• Pulling IR35 was a practical decision by HMRC to divert resources but the delay came too late to properly assist contractors and businesses. Even though there are many unknowns to IR35, advising clients to prepare for the situation as best they can is still important.
  • While ‘cash is king’, it was stressed the importance of forward-planning and focus within accounting, adding that the current environment is “about making sure that your business is still there and trying to still operate”.
  • Big shift around accountancy software as more firms leave their ‘old-fashioned approaches’ behind. Effective technology is beneficial for both clients and firms “It’s not about crunching through a bag of receipts; it’s about making sure that the information is real-time and then looking at it” and seeing where value can be added.
  • Moving the wider industry to cloud-based software is essential, even in an uncertain time like this, accountants should be looking at their technology to see what works, what doesn’t, and what will work in the longer-term.

Speakers:

  • Michael McCaw, Editor, Accountancy Age
  • Richard Hepburn, Operations Manager, Gorilla Accounting
  • Kath Docherty, Strategic Development Manager, C&M Accountants

View the on-demand discussion here.

Discussion 2

Date: 14th April

This session discussed how the accounting profession is assisting SMEs, and the internal and external responses firms made in the wake of the crisis.

Here are a few of the key takeaways from the discussion:

  • Accountants’ clients are being “bombarded” by government announcements, and are struggling to understand them all
  • The IR35 delay has provided a cash cushion for those who were prepared for the original deadline
  • Where possible, keeping staff on now will benefit in the long term as the situation improves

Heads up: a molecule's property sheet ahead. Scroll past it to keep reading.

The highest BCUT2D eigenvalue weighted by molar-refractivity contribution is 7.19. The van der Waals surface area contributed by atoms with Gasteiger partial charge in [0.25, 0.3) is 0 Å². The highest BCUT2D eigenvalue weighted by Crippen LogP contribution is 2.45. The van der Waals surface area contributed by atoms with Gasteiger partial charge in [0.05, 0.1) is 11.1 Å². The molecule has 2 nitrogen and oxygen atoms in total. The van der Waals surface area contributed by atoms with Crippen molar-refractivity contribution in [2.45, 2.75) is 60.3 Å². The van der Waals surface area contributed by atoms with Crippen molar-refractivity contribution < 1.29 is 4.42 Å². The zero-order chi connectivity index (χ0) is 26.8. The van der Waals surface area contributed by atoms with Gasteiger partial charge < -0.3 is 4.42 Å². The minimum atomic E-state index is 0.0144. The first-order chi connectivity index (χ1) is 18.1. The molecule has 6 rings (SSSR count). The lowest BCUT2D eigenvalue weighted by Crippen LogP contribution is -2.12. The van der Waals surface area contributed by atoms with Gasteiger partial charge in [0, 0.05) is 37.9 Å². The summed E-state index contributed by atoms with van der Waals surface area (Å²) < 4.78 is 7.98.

• The government needs to provide much more detail on CBILS and CJRS

Speakers:

  • Michael McCaw, editor, Accountancy Age
  • James Poyser, CEO, inniAccounts
  • Gedalia Waldman, head of Audit, Grunberg & Co

View the on-demand discussion here.

Discussion 1

Date: 27th March
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This session discussed how the accounting profession is tackling a nationwide lockdown and how to best support clients on key challenges such as cash management, counterparty risk, security risks, business recovery; as well as just how helpful both the UK government and regulators are being for firms and their clients.

Here are a few of the key takeaways from the discussion:

  • Government measures to deal with coronavirus are welcome, but there remains many gaps. Similarly, in the US, there are problems for SMEs accessing funding
  • Communication is more important than ever. With working from home in place accountants are finding it crucial that communication lines with clients are open
  • The advisory role has become more important, with accountants offering far wider reaching business advice
  • Tech uptake could be accelerated by coronavirus, as accountants who rely heavily on paper-based processes could struggle

Speakers:

  • Michael McCaw, editor, Accountancy Age
  • Margaret Laidlaw, head of UK entrepreneurial business, Mazars
  • Stuart Hurst, director of cloud accounting, UHY Hacker Young
  • Dan Zitting, chief product & strategy officer, Galvanize

View the on-demand discussion here.